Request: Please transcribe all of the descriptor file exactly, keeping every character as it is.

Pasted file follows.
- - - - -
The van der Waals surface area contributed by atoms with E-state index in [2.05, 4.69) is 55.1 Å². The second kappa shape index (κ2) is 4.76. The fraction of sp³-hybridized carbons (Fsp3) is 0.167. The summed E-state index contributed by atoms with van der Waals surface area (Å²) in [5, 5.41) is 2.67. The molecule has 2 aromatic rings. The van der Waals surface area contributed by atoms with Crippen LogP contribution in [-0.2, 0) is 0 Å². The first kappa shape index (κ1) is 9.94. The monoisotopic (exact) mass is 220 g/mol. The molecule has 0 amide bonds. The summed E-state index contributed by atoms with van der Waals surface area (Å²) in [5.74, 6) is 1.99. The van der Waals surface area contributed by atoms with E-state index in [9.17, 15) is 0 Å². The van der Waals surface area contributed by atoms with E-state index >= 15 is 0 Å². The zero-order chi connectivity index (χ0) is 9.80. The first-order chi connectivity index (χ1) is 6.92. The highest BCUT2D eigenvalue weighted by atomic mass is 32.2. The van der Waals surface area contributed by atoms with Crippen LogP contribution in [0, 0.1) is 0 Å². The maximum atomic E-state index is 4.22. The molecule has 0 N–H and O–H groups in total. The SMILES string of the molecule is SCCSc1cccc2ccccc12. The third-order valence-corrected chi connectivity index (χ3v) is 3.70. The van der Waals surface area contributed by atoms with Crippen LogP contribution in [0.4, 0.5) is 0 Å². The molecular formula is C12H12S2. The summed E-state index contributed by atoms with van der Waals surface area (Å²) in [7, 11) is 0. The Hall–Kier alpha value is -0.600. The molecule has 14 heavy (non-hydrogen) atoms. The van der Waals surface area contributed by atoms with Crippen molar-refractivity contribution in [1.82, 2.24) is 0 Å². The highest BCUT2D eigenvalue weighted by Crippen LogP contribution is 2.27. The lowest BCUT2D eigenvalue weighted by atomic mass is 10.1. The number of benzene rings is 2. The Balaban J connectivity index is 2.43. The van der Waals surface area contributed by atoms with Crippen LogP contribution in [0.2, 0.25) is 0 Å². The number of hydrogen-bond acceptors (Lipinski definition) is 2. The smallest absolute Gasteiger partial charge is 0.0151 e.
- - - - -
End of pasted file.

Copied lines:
The van der Waals surface area contributed by atoms with E-state index in [2.05, 4.69) is 55.1 Å². The second kappa shape index (κ2) is 4.76. The fraction of sp³-hybridized carbons (Fsp3) is 0.167. The summed E-state index contributed by atoms with van der Waals surface area (Å²) in [5, 5.41) is 2.67. The molecule has 2 aromatic rings. The van der Waals surface area contributed by atoms with Crippen LogP contribution in [-0.2, 0) is 0 Å². The first kappa shape index (κ1) is 9.94. The monoisotopic (exact) mass is 220 g/mol. The molecule has 0 amide bonds. The summed E-state index contributed by atoms with van der Waals surface area (Å²) in [5.74, 6) is 1.99. The van der Waals surface area contributed by atoms with E-state index in [9.17, 15) is 0 Å². The van der Waals surface area contributed by atoms with E-state index >= 15 is 0 Å². The zero-order chi connectivity index (χ0) is 9.80. The first-order chi connectivity index (χ1) is 6.92. The highest BCUT2D eigenvalue weighted by atomic mass is 32.2. The van der Waals surface area contributed by atoms with Crippen LogP contribution in [0, 0.1) is 0 Å². The maximum atomic E-state index is 4.22. The molecule has 0 N–H and O–H groups in total. The SMILES string of the molecule is SCCSc1cccc2ccccc12. The third-order valence-corrected chi connectivity index (χ3v) is 3.70. The van der Waals surface area contributed by atoms with Crippen LogP contribution in [0.4, 0.5) is 0 Å². The molecular formula is C12H12S2. The summed E-state index contributed by atoms with van der Waals surface area (Å²) in [7, 11) is 0. The Hall–Kier alpha value is -0.600. The molecule has 14 heavy (non-hydrogen) atoms. The van der Waals surface area contributed by atoms with Crippen molar-refractivity contribution in [1.82, 2.24) is 0 Å². The highest BCUT2D eigenvalue weighted by Crippen LogP contribution is 2.27. The lowest BCUT2D eigenvalue weighted by atomic mass is 10.1. The number of benzene rings is 2. The Balaban J connectivity index is 2.43. The van der Waals surface area contributed by atoms with Crippen LogP contribution in [0.2, 0.25) is 0 Å². The number of hydrogen-bond acceptors (Lipinski definition) is 2. The smallest absolute Gasteiger partial charge is 0.0151 e.